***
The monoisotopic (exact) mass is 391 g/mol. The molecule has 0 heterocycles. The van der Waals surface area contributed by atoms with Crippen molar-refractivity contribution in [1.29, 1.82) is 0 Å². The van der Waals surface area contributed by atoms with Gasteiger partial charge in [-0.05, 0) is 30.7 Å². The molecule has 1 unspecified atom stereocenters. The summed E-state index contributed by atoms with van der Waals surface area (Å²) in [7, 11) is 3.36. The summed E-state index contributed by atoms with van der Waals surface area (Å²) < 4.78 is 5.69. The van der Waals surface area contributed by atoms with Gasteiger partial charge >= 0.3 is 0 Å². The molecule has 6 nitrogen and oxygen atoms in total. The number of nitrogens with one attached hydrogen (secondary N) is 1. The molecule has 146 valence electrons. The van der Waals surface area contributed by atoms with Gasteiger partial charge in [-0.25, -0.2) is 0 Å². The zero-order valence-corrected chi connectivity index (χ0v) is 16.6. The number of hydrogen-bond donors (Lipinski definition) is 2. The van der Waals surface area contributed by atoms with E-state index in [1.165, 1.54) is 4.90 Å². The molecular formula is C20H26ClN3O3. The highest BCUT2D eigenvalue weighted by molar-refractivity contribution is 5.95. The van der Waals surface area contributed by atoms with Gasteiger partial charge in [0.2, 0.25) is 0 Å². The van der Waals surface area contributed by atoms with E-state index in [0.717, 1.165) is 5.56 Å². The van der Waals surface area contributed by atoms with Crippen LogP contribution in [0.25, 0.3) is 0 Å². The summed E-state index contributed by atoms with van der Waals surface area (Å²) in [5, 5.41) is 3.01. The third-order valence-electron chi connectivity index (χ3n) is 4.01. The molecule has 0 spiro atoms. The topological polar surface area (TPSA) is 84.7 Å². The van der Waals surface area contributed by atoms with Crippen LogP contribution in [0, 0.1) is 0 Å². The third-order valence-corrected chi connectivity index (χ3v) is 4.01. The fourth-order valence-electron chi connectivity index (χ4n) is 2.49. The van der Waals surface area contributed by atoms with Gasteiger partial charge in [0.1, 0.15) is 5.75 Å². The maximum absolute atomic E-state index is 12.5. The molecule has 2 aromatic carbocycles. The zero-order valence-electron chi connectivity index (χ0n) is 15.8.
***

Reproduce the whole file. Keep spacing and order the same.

The monoisotopic (exact) mass is 391 g/mol. The molecule has 0 heterocycles. The van der Waals surface area contributed by atoms with Crippen molar-refractivity contribution in [1.29, 1.82) is 0 Å². The van der Waals surface area contributed by atoms with Gasteiger partial charge in [-0.05, 0) is 30.7 Å². The molecule has 1 unspecified atom stereocenters. The summed E-state index contributed by atoms with van der Waals surface area (Å²) in [7, 11) is 3.36. The summed E-state index contributed by atoms with van der Waals surface area (Å²) < 4.78 is 5.69. The van der Waals surface area contributed by atoms with Gasteiger partial charge >= 0.3 is 0 Å². The molecule has 6 nitrogen and oxygen atoms in total. The number of nitrogens with one attached hydrogen (secondary N) is 1. The molecule has 146 valence electrons. The van der Waals surface area contributed by atoms with Gasteiger partial charge in [-0.25, -0.2) is 0 Å². The zero-order valence-corrected chi connectivity index (χ0v) is 16.6. The number of hydrogen-bond donors (Lipinski definition) is 2. The van der Waals surface area contributed by atoms with E-state index in [1.165, 1.54) is 4.90 Å². The molecular formula is C20H26ClN3O3. The highest BCUT2D eigenvalue weighted by molar-refractivity contribution is 5.95. The van der Waals surface area contributed by atoms with Gasteiger partial charge in [0.2, 0.25) is 0 Å². The van der Waals surface area contributed by atoms with E-state index in [0.717, 1.165) is 5.56 Å². The van der Waals surface area contributed by atoms with Crippen LogP contribution in [0.25, 0.3) is 0 Å². The summed E-state index contributed by atoms with van der Waals surface area (Å²) in [5, 5.41) is 3.01. The third-order valence-electron chi connectivity index (χ3n) is 4.01. The molecule has 0 spiro atoms. The topological polar surface area (TPSA) is 84.7 Å². The van der Waals surface area contributed by atoms with Crippen LogP contribution in [0, 0.1) is 0 Å². The third-order valence-corrected chi connectivity index (χ3v) is 4.01. The fourth-order valence-electron chi connectivity index (χ4n) is 2.49. The van der Waals surface area contributed by atoms with Gasteiger partial charge in [0.1, 0.15) is 5.75 Å². The maximum absolute atomic E-state index is 12.5. The molecule has 2 aromatic carbocycles. The zero-order valence-electron chi connectivity index (χ0n) is 15.8.